What happened when your grandparent died

When a close relative dies, children are often irritated and upset. You don't understand the world anymore. Sensitive handling can make the grief process easier.

A situation that sooner or later occurs in every family: A loved one dies, e.g. a grandparent, and the parents are faced with the challenge of making their children understand what happened. Mag. Vera Wimmer, group leader at Rainbows and responsible for this topic, says: “The model for the grief of children are the close caregivers, in this case the parents.” How the parents live the grief influences the children. Above all, it is important to use the right words. “The grandpa has died and cannot come back. It has to be clear that you can never play with your grandpa again. ”If it is right for the parents, the grandpa can also be in heaven. Under no circumstances should the deceased be assigned educational tasks. For example: "Grandpa would be very happy now if you ate everything. You know - he's watching you from the sky. "

In principle, children of all ages can and should be included in the farewell and funeral ceremonies. Most of them know and feel very well whether they will see the deceased again and whether they would like to be there at the funeral. However, you have to prepare the children well so that they can imagine what to expect and so that they can e.g. B. can also draw drawings for the deceased beforehand or choose flowers. During the funeral itself, the children should be accompanied by a trusted person who is not so emotionally burdened. Wimmer: “Children don't necessarily have to be spared. They have their own way of balancing out emotional stress. If it becomes too much for them, they start playing or withdraw from the situation. ”They should be allowed to do so.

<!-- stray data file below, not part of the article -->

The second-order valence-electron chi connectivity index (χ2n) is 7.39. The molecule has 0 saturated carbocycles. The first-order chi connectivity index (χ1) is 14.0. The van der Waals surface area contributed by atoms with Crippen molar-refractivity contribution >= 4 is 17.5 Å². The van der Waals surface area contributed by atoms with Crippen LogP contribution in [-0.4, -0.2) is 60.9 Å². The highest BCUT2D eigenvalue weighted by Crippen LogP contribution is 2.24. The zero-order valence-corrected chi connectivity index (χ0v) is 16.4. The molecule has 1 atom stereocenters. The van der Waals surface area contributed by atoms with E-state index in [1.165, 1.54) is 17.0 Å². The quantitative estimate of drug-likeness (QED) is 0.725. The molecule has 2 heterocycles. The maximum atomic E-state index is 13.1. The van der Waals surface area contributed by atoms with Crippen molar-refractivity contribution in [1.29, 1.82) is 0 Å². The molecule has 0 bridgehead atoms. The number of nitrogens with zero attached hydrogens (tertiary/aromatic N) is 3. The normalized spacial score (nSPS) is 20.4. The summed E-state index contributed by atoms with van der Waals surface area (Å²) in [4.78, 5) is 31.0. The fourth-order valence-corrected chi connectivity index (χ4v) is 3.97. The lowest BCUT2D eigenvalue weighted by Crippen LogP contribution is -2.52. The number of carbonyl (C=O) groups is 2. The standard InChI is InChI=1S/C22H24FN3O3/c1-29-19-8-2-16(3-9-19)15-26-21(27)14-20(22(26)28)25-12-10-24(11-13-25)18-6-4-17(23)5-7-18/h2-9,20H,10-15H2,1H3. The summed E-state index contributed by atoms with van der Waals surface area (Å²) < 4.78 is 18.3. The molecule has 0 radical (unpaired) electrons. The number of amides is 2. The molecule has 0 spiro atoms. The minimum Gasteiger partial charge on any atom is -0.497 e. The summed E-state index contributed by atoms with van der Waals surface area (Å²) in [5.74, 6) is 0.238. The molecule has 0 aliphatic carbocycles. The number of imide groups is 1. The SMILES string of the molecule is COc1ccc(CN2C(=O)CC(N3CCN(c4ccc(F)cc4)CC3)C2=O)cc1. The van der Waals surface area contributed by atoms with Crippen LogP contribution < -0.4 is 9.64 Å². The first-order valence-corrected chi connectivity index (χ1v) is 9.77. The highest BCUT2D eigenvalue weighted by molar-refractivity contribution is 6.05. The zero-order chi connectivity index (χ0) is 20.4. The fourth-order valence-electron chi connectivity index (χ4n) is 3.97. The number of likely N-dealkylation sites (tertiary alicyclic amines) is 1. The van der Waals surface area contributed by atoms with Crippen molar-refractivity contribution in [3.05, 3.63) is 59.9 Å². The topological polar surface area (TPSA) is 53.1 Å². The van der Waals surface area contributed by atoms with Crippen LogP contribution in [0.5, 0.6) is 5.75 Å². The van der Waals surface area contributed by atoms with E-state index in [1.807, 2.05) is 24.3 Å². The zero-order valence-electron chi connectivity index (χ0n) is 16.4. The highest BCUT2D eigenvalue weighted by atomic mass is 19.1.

It often becomes difficult when a parent dies or is suddenly torn from life. “I hear the words 'unfair' or 'mean' very often in my work. The children are frustrated, feel helpless and react aggressively. ”Sometimes behavior changes. For example, children want to go back to their parents' bed, they suffer from insomnia or freeze emotionally. Wimmer: “The abnormal must be allowed to be normal in such an exceptional time. The children first have to adapt to the changed life situation. ”It is important to accompany the children with empathy in this process. If the deceased was particularly important to one area of ​​the child's life, it would be nice if another adult could offer himself / herself. If the deceased dad played football regularly with his boy, it can help the grieving child if someone makes himself available.

Four points are important:

  • answer children's questions about the death of the person according to their age, as best one knows and can;
  • show them ways in which they can foster memories and attachment to the person;
  • Open to talking about sadness, anger, fear, guilt;
  • to give them a future perspective and hope;

Rainbows can also help here. Wimmer: “We are happy when people call us, even if it is only to clarify whether they are dealing with the subject in a child-friendly manner. Getting confirmation here creates security and that is very important. ”Immediately after a loss, it makes sense to start with an individual or a family companion. With a little distance from the death, children are also able to take part in a group. “It helps that the children realize that they are not the only ones who miss someone very much. They also learn from each other and thus recognize a light at the end of the tunnel. Together with the others you will find beautiful and strengthening rituals, so that the deceased can keep a coherent place in the life story of every child. "